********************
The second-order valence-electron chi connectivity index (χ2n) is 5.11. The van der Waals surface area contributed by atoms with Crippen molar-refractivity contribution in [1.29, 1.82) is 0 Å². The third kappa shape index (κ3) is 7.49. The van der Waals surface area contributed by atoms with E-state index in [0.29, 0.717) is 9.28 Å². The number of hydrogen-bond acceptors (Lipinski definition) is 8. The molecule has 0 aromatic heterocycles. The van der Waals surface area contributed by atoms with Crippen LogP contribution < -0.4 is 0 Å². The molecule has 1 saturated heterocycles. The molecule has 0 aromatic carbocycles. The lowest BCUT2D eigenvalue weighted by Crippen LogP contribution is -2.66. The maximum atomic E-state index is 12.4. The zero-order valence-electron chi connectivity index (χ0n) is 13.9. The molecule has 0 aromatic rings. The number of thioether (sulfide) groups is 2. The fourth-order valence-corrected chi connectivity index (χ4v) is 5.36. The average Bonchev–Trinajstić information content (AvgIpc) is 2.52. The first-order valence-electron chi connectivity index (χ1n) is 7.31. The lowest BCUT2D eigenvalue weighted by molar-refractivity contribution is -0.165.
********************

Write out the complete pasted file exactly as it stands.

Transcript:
The second-order valence-electron chi connectivity index (χ2n) is 5.11. The van der Waals surface area contributed by atoms with Crippen molar-refractivity contribution in [1.29, 1.82) is 0 Å². The third kappa shape index (κ3) is 7.49. The van der Waals surface area contributed by atoms with E-state index in [0.29, 0.717) is 9.28 Å². The number of hydrogen-bond acceptors (Lipinski definition) is 8. The molecule has 0 aromatic heterocycles. The van der Waals surface area contributed by atoms with Crippen LogP contribution < -0.4 is 0 Å². The molecule has 1 saturated heterocycles. The molecule has 0 aromatic carbocycles. The lowest BCUT2D eigenvalue weighted by Crippen LogP contribution is -2.66. The maximum atomic E-state index is 12.4. The zero-order valence-electron chi connectivity index (χ0n) is 13.9. The molecule has 0 aromatic rings. The number of thioether (sulfide) groups is 2. The fourth-order valence-corrected chi connectivity index (χ4v) is 5.36. The average Bonchev–Trinajstić information content (AvgIpc) is 2.52. The first-order valence-electron chi connectivity index (χ1n) is 7.31. The lowest BCUT2D eigenvalue weighted by molar-refractivity contribution is -0.165.